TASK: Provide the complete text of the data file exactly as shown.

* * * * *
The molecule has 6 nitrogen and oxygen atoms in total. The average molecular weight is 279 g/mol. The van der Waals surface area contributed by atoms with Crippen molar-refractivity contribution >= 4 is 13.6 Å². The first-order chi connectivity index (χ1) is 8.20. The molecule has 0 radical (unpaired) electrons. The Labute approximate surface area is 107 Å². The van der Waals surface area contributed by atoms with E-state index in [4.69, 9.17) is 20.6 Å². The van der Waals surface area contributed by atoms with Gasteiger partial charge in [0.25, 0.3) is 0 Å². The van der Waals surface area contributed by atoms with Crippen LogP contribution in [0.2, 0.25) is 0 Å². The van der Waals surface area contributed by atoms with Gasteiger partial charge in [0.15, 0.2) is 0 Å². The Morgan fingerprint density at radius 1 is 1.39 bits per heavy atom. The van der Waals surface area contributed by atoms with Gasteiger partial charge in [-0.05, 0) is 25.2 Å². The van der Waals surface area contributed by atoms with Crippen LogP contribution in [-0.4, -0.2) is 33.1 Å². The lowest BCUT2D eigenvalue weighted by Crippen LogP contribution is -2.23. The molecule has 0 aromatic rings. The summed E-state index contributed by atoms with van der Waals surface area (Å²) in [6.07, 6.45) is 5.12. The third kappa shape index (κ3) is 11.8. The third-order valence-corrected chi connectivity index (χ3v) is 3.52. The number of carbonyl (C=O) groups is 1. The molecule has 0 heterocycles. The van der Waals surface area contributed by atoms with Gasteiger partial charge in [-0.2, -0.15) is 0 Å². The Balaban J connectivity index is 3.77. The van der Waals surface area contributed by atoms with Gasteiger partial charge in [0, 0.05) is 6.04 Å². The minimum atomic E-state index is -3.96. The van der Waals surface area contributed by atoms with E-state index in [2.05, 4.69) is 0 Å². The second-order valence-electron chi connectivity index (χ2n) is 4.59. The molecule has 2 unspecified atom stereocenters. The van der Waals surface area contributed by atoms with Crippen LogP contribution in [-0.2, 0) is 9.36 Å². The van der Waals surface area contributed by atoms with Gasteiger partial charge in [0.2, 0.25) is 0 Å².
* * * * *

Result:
The molecule has 6 nitrogen and oxygen atoms in total. The average molecular weight is 279 g/mol. The van der Waals surface area contributed by atoms with Crippen molar-refractivity contribution >= 4 is 13.6 Å². The first-order chi connectivity index (χ1) is 8.20. The molecule has 0 radical (unpaired) electrons. The Labute approximate surface area is 107 Å². The van der Waals surface area contributed by atoms with E-state index in [4.69, 9.17) is 20.6 Å². The van der Waals surface area contributed by atoms with Gasteiger partial charge in [0.25, 0.3) is 0 Å². The van der Waals surface area contributed by atoms with Crippen LogP contribution in [0.2, 0.25) is 0 Å². The van der Waals surface area contributed by atoms with Gasteiger partial charge in [0.15, 0.2) is 0 Å². The Morgan fingerprint density at radius 1 is 1.39 bits per heavy atom. The van der Waals surface area contributed by atoms with Gasteiger partial charge in [-0.05, 0) is 25.2 Å². The van der Waals surface area contributed by atoms with Crippen LogP contribution in [-0.4, -0.2) is 33.1 Å². The lowest BCUT2D eigenvalue weighted by Crippen LogP contribution is -2.23. The molecule has 0 aromatic rings. The summed E-state index contributed by atoms with van der Waals surface area (Å²) in [6.07, 6.45) is 5.12. The third kappa shape index (κ3) is 11.8. The third-order valence-corrected chi connectivity index (χ3v) is 3.52. The number of carbonyl (C=O) groups is 1. The molecule has 0 heterocycles. The van der Waals surface area contributed by atoms with Gasteiger partial charge in [-0.2, -0.15) is 0 Å². The Balaban J connectivity index is 3.77. The van der Waals surface area contributed by atoms with Gasteiger partial charge in [0, 0.05) is 6.04 Å². The minimum atomic E-state index is -3.96. The van der Waals surface area contributed by atoms with E-state index in [2.05, 4.69) is 0 Å². The second-order valence-electron chi connectivity index (χ2n) is 4.59. The molecule has 2 unspecified atom stereocenters. The van der Waals surface area contributed by atoms with Crippen LogP contribution in [-0.2, 0) is 9.36 Å². The van der Waals surface area contributed by atoms with Gasteiger partial charge in [0.2, 0.25) is 0 Å².